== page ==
One guy acting strangely is a nut. A bunch of people doing the same thing is called a church. - Shawn Mahaney
WITH THE ONE YEAR ANNIVERSARY of the Kinect fast approaching, Microsoft has announced that it will release a commercial software developer kit (SDK) to enable its Xbox gaming motion sensor to work on Windows PCs next year.
Microsoft released a non-commercial SDK earlier this year, which led to a number of software developments for Windows, but this latest move will allow for a wider range of industries to use the Kinect system for profit.
Microsoft said that people from healthcare, education, automotive and retail industries have already approached it expressing interest in using the Kinect. It said that it has begun working with more than 200 applicants in a pilot program, including Toyota, Houghton Mifflin Harcourt, Razorfish, and over 25 Fortune 500 companies.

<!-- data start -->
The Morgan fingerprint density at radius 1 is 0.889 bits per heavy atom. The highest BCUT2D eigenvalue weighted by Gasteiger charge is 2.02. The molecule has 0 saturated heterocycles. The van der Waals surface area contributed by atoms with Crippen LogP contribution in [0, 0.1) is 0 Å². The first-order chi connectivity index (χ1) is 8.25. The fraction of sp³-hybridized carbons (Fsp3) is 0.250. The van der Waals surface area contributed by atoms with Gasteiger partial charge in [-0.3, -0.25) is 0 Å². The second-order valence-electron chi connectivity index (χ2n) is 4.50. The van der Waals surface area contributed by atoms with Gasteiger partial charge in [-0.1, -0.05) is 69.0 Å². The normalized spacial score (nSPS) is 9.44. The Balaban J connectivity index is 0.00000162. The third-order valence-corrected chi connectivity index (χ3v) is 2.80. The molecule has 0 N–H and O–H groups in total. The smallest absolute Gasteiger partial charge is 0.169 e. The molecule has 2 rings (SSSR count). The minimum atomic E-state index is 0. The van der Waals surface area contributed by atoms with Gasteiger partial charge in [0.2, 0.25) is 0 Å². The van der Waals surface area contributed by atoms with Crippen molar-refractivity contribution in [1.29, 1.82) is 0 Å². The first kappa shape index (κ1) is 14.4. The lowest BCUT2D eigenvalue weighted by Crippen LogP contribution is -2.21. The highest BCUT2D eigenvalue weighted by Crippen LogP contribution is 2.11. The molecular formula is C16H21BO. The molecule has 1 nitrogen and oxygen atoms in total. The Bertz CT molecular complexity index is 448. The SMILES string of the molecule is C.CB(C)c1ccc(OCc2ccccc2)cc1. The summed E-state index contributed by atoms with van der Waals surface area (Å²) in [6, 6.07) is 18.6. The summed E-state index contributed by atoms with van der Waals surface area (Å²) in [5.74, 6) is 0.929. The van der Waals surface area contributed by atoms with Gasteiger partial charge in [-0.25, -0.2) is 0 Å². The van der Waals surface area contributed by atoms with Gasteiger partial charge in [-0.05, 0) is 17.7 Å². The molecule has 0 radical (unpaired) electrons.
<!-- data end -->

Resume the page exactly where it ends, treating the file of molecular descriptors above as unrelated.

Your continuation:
Microsoft also released a video highlighting some of the potential areas to which the Kinect can be expanded, such as use in hospitals and schools, among other sectors. The device's potential could be bigger than that of the Ipad, which has been used in operating theatres and as restaurant menus.
Kinect development for the PC started as a hack by the homebrew community, where developers successfully managed to get it to work with Linux and Windows. While Microsoft initially did not like the idea it eventually warmed to it and then began to support development, clearly recognising the desire for motion capture outside of gaming consoles.
Kinect has proven to be a popular gaming system on the Xbox 360 to rival the industry leader Nintendo Wii, but it has also expanded beyond the gaming arena, with developments like the Facecake Swivel virtual changing room, a quadrocopter controlled by Kinect movements, and an interactive installation at a cafe in Los Altos. Next year should see the Kinect in innovative uses in more applications. µ
Sign up for INQbot – a weekly roundup of the best from the INQ